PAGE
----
Khaled Musrati- Moti Milrod- Oct. 20, 2010
Suspect Khaled Musrati in court Oct. 20, 2010 Photo by Moti Milrod
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Two brothers from Ramle, Ramadan and Khaled Musrati, were arrested yesterday on suspicion of involvement in four recent murders in the city of Lod.

Police suspect the two were hired hit men in a string of so-called "honor killings," offering their services to locals who wanted to attack their family members. The investigation has reportedly linked them to the killings of Jawdat Jasus, Amal Halili, Sami Hijazi and Abir Abu Ktifan.

Police now believe that the four victims were actually two couples, with Jawdat Jasus linked to Amal Khalili, and Sami Hijazi, married with two children, linked to divorced Abir Abu Ktifan.

The two brothers are suspected of various offenses, including conspiring to kill Jawdat Jasus, illegal possession of firearms and possession of drugs not for personal consumption. A police source told Haaretz the connection to the three other killings is still being investigated.

At yesterday's remand hearing, the Ramle Magistrate's Court remanded Khaled until Sunday but released Ramadan to house arrest. The judge noted that the evidence against Khaled provided reasonable grounds for suspicion, but the evidence against Ramadan was weaker.

But police asked the court to delay Ramadan's release while they appealed, and tomorrow, the matter will be heard by the Petah Tikva District Court.

Three of Abu Ktifan's relatives - her husband Ghazi, his brother Abdelmati and his nephew Hassan - were also arrested. They are suspected of involvement in the murder of both alleged lovers.

All three of them were remanded until Sunday yesterday. A police officer told the court the three deny any involvement in the murders, but "confirm certain things that are at the heart of the matter, and which have been detailed for the court."

When one of the defense attorneys, Zvi Avnon, asked the officer whether the suspects had confirmed that two or more of the deceased were connected in any way, the officer declined to comment, merely reiterating that the relevant matters had been detailed to the court. Avnon persisted, asking the officer if police believe two of the deceased had a romantic relationship, but the officer again declined to comment, saying a reply might damage the ongoing investigation.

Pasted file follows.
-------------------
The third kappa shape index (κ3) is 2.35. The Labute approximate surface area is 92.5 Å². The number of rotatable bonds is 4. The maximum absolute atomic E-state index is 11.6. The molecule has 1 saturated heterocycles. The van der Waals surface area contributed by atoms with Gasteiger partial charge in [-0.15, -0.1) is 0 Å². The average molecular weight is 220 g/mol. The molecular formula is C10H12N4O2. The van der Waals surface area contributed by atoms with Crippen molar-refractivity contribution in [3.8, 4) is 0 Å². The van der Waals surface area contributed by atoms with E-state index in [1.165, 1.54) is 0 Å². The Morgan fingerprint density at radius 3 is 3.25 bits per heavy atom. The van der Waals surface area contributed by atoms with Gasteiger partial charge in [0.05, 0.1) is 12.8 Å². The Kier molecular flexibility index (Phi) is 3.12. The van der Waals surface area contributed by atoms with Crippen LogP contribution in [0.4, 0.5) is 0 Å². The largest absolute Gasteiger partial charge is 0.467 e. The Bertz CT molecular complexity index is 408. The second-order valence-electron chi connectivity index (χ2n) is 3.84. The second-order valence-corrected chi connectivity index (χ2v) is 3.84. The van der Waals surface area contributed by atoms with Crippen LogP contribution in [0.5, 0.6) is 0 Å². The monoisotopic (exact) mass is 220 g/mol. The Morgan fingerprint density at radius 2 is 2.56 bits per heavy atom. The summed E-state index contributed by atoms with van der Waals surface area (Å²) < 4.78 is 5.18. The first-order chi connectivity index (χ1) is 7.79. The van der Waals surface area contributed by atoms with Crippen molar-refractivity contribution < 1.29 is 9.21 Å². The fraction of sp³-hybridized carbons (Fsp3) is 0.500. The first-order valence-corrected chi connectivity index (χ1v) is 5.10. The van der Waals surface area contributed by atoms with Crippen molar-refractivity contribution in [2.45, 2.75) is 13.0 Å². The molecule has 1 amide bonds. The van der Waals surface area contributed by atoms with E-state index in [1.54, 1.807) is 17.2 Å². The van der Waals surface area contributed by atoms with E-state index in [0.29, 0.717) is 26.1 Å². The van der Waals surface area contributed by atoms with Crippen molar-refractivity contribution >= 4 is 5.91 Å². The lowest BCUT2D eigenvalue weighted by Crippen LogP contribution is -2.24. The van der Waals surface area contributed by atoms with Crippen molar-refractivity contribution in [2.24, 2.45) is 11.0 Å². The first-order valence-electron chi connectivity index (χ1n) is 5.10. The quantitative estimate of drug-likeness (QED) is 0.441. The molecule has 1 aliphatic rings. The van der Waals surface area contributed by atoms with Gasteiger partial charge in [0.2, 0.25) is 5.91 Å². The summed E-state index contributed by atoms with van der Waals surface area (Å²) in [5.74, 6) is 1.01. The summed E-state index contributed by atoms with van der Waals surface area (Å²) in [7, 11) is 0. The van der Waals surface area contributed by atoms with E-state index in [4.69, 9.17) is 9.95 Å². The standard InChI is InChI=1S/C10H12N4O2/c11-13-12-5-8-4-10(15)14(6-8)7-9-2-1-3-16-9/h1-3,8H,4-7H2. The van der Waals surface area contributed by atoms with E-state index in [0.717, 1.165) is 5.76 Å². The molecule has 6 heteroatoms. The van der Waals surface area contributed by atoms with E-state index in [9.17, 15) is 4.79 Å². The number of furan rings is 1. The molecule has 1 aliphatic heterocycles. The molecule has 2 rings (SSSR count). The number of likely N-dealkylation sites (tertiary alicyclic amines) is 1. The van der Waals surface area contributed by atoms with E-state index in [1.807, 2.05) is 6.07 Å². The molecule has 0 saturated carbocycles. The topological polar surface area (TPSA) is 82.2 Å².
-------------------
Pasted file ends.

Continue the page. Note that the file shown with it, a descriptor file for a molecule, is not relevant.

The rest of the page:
"Police are trying to imply an intimate relationship between the two murder victims, but the entire family completely denies that there was any kind of relationship" Avnon later told Haaretz.

Another attorney for the suspects, Ari Cadri, said his clients "know nothing about the murder. They're shocked and surprised. The brother-in-law was in Eilat, nowhere near the area ... The couple's relationship was very good. They were all very shocked by the murder, which left a widower and four orphans."

Cadri also accused the police of favoring the "honor killing" explanation without good cause. "With all due respect to the police, which bases its account of the murder on family honor, maybe there's a psychopath roaming around here and killing only Arabs? Get away from that assumption and check other possibilities."

Relatives of Abu Ktifan, who was buried yesterday, declined to comment.

Cadri, who also represents the Musrati brothers, said the defense was "considering whether to sue all the media that published claims the two were hit men or operating a business for honor killings. They were brought to court today on suspicions of conspiracy ... This is the only thing they were accused of, and the judge clearly said there was no reasonable suspicion of that offense. So this most certainly applies to the accusation of being hired hit men. This is a very grave allegation that's damaging the family."

A spokesman for Public Security Minister Yitzhak Aharonovitch released a statement yesterday saying the minister has instructed police to increase their presence in Lod, move reinforcements from the Border Police into the city and announce an operation to collect illegal weaponry. "The minister's instructions continue to be carried out," the statement said.

It also noted that Aharonovitch has visited the city six times since taking office, and will continue to visit it regularly. "It's important to stress that the police's job is to arrest criminals and increase the feeling of security. Preventing murder, especially 'honor killings,' is not done by increasing law enforcement but by changing the culture, education, deterrent sentences, engaging with the welfare authorities and improving local infrastructure. We can't reach a situation in which a policeman sleeps in every house in Israel.

"We call on all ministries to prepare similar plans and begin them in Lod immediately. When crimes come to the attention of the police, it means all other agencies have failed. Policing is no substitute for health care, social workers, infrastructure, teachers and parents," the statement said.